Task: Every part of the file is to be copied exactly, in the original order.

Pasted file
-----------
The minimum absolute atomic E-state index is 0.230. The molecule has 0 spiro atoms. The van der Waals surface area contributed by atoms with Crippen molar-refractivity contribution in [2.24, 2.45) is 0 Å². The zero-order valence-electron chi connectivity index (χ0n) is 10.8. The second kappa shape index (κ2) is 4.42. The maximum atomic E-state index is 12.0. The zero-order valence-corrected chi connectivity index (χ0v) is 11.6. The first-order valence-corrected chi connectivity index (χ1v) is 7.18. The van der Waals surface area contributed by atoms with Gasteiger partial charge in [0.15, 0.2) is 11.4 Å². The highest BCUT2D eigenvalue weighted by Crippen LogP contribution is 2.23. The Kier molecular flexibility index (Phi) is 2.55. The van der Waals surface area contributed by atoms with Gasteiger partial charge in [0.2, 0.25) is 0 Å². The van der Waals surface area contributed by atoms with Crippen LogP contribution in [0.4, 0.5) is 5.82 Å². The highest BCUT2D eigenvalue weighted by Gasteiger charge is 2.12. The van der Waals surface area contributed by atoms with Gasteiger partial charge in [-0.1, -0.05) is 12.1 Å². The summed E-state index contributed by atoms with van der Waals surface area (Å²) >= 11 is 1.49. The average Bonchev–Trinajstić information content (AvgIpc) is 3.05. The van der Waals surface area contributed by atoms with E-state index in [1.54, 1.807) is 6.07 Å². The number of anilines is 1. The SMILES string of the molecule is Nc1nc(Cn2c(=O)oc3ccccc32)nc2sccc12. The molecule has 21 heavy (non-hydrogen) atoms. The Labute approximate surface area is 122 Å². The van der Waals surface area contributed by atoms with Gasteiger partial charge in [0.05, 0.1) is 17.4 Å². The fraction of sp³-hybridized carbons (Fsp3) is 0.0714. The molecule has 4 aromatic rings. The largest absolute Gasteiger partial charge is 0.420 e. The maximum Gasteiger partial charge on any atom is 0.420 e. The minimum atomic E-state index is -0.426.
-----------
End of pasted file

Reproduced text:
The minimum absolute atomic E-state index is 0.230. The molecule has 0 spiro atoms. The van der Waals surface area contributed by atoms with Crippen molar-refractivity contribution in [2.24, 2.45) is 0 Å². The zero-order valence-electron chi connectivity index (χ0n) is 10.8. The second kappa shape index (κ2) is 4.42. The maximum atomic E-state index is 12.0. The zero-order valence-corrected chi connectivity index (χ0v) is 11.6. The first-order valence-corrected chi connectivity index (χ1v) is 7.18. The van der Waals surface area contributed by atoms with Gasteiger partial charge in [0.15, 0.2) is 11.4 Å². The highest BCUT2D eigenvalue weighted by Crippen LogP contribution is 2.23. The Kier molecular flexibility index (Phi) is 2.55. The van der Waals surface area contributed by atoms with Gasteiger partial charge in [0.2, 0.25) is 0 Å². The van der Waals surface area contributed by atoms with Crippen LogP contribution in [0.4, 0.5) is 5.82 Å². The highest BCUT2D eigenvalue weighted by Gasteiger charge is 2.12. The van der Waals surface area contributed by atoms with Gasteiger partial charge in [-0.1, -0.05) is 12.1 Å². The summed E-state index contributed by atoms with van der Waals surface area (Å²) >= 11 is 1.49. The average Bonchev–Trinajstić information content (AvgIpc) is 3.05. The van der Waals surface area contributed by atoms with E-state index in [1.54, 1.807) is 6.07 Å². The number of anilines is 1. The SMILES string of the molecule is Nc1nc(Cn2c(=O)oc3ccccc32)nc2sccc12. The molecule has 21 heavy (non-hydrogen) atoms. The Labute approximate surface area is 122 Å². The van der Waals surface area contributed by atoms with Gasteiger partial charge in [0.05, 0.1) is 17.4 Å². The fraction of sp³-hybridized carbons (Fsp3) is 0.0714. The molecule has 4 aromatic rings. The largest absolute Gasteiger partial charge is 0.420 e. The maximum Gasteiger partial charge on any atom is 0.420 e. The minimum atomic E-state index is -0.426.